BLAINE, Minn. -- A year ago, the Pittsburgh Penguins Elite 14U girls’ hockey team accomplished something they dubbed #ShockTheNation.
They’re hoping the shock hasn’t worn off quite yet.
“We really shocked the nation by going to the championship game,” said forward Lora Clarke. “It was an amazing experience.”
The Penguins team finished as the runner-up to the Boston Jr. Eagles at last year’s nationals. Taking the title back to Pittsburgh is the goal this weekend at the Toyota-USA Hockey Girls Tier I 14U National Championships in Minnesota.
“Last year, we didn’t have a lot of expectations coming in,” said coach Kate Binnie. “We were sort of very much the underdogs, and I think shocked a lot of people.”
So shocking, that it spurred a personal hashtag for the team, #ShockTheNation. They slapped the slogan on some T-shirts that they’ve worn throughout this season.
“It’s a nice reminder, nice motivation,” said defenseman Chayla Edwards.
That motivation is to win it all this year.
Both Edwards and Clarke acknowledged the excitement of that championship game, even if the result wasn’t what they wanted.
“It was fun to play in that championship game, and it really sucked losing,” Clarke said.
Their defensive play hit the spotlight, as they didn’t give up a goal all tournament — that is, until the final period of the championship game. They lost 2-1.
So far, the 2016 tournament was off to a similar start for them. The Penguins beat the Anaheim Lady Ducks 2-0 Thursday morning. Their top line of Hannah Bilka, Kaitlyn O’Donohoe and Clarke came up with the offense. O’Donohoe scored just 3:51 into the game on the power play. They held that lead with dominant offensive zone play, and Clarke iced the victory with 47 seconds left in the third. Bilka tallied the assists on each goal.
Holding a 1-0 lead throughout the game wasn’t exactly the game plan; they wanted more production from the offense, Binnie said.
“We had a lot of chances, we just couldn’t finish,” she said.
Even in the third period, the Penguins didn’t get that last goal until the very end. But they buzzed around the Lady Ducks’ zone for most of that period trying hard to extend the lead.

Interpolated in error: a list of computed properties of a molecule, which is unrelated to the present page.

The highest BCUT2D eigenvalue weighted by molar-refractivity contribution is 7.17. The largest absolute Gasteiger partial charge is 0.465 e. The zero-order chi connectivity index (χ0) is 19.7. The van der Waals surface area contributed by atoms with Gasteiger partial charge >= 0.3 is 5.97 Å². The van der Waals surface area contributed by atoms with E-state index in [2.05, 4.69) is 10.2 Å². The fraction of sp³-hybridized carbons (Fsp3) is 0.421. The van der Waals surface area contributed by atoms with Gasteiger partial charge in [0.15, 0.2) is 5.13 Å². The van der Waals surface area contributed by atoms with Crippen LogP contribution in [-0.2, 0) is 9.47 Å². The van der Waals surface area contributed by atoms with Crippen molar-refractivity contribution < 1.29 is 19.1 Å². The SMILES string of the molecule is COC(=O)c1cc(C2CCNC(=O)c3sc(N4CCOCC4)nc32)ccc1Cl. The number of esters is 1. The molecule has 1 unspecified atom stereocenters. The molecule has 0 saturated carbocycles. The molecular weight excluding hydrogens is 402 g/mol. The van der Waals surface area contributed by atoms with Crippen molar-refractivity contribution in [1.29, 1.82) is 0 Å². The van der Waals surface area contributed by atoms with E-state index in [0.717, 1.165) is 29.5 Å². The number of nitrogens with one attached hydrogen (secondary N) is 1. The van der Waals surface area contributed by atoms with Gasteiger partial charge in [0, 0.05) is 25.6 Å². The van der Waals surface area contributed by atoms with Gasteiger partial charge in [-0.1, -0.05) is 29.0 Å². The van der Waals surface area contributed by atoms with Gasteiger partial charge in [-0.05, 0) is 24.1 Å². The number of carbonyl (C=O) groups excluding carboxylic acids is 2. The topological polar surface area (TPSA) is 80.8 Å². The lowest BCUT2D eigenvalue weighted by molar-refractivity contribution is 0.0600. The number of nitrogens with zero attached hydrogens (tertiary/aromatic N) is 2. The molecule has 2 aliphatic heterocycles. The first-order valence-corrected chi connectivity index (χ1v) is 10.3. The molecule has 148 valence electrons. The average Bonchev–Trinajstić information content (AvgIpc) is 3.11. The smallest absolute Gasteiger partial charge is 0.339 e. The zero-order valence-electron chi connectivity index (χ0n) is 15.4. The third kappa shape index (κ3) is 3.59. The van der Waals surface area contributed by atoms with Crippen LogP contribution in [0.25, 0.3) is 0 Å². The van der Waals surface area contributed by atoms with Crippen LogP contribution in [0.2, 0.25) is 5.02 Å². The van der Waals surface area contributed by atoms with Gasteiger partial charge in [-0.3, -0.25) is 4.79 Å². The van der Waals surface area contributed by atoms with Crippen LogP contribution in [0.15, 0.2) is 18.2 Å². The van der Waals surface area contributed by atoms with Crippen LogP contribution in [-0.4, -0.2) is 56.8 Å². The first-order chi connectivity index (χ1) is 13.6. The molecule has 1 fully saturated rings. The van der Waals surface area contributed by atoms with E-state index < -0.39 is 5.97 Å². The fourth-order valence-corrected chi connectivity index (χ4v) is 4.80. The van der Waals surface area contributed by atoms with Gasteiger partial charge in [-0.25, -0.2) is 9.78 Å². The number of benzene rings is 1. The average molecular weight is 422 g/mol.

Focusing on that game-long intensity is something they need to keep working on, so that they play hard the entire game, Clarke said.
“We try to work together as much as we can,” Edwards said. “Not too much individual work.”
Binnie was pleased with the team’s defense and hopes to “clean up” the offensive zone play to generate more traffic and more rebounds.
They are a team with speed and can feed off their top-line’s offense. It all starts in a team’s own end though.
“Our D can rush the puck and can transition us up the ice,” Binnie said. “We’ve really relied on them as a unit this year. They start our offense.”
Arriving at the national championships with about half of its roster from the runner-up team, Pittsburgh knows there’s more pressure to perform, advance and do well.
“They’re going to have to rise to that expectation,” Binnie said. “I think they’re excited to do it.
“How they’re going to deal with that, we’ll see. So far, so good.”
They know it’s not going to be easy, Edwards said. She and Clarke have tried to keep their teammates in check, however. The girls like to goof around when they’re not on the ice, and sometimes that carries over to the rink, too, Clarke said.
“We had to tell them: This is nationals. You can’t fool around,” Clarke said.
The Penguins may have shocked the nation last year. But things change quickly.
“This year, we’re, in a way, expected to win,” Clarke said.
Story from Red Line Editorial, Inc.